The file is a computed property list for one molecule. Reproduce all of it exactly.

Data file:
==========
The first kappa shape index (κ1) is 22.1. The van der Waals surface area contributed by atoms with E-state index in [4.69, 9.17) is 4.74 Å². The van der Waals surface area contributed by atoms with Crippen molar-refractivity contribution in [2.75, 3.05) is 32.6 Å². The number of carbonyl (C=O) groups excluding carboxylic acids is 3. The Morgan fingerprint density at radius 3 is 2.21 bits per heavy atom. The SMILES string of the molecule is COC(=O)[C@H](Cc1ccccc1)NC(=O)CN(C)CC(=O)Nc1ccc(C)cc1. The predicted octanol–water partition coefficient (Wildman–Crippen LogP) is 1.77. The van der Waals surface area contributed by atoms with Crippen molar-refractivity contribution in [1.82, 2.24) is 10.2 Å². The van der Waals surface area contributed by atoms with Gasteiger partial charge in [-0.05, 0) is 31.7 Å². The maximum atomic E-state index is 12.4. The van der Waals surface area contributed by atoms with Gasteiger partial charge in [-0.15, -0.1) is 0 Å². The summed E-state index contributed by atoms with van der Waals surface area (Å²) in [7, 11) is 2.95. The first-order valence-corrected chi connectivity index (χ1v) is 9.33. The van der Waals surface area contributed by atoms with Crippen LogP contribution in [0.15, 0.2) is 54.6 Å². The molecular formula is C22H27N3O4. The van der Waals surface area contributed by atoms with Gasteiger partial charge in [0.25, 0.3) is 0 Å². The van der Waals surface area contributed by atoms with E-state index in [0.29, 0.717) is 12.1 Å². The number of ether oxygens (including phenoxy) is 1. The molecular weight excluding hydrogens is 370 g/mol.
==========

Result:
The first kappa shape index (κ1) is 22.1. The van der Waals surface area contributed by atoms with E-state index in [4.69, 9.17) is 4.74 Å². The van der Waals surface area contributed by atoms with Crippen molar-refractivity contribution in [2.75, 3.05) is 32.6 Å². The number of carbonyl (C=O) groups excluding carboxylic acids is 3. The Morgan fingerprint density at radius 3 is 2.21 bits per heavy atom. The SMILES string of the molecule is COC(=O)[C@H](Cc1ccccc1)NC(=O)CN(C)CC(=O)Nc1ccc(C)cc1. The predicted octanol–water partition coefficient (Wildman–Crippen LogP) is 1.77. The van der Waals surface area contributed by atoms with Crippen molar-refractivity contribution in [1.82, 2.24) is 10.2 Å². The van der Waals surface area contributed by atoms with Gasteiger partial charge in [-0.05, 0) is 31.7 Å². The maximum atomic E-state index is 12.4. The van der Waals surface area contributed by atoms with Gasteiger partial charge in [-0.15, -0.1) is 0 Å². The summed E-state index contributed by atoms with van der Waals surface area (Å²) in [7, 11) is 2.95. The first-order valence-corrected chi connectivity index (χ1v) is 9.33. The van der Waals surface area contributed by atoms with Crippen LogP contribution in [0.15, 0.2) is 54.6 Å². The molecular formula is C22H27N3O4. The van der Waals surface area contributed by atoms with Gasteiger partial charge in [0.25, 0.3) is 0 Å². The van der Waals surface area contributed by atoms with E-state index in [0.29, 0.717) is 12.1 Å². The number of ether oxygens (including phenoxy) is 1. The molecular weight excluding hydrogens is 370 g/mol.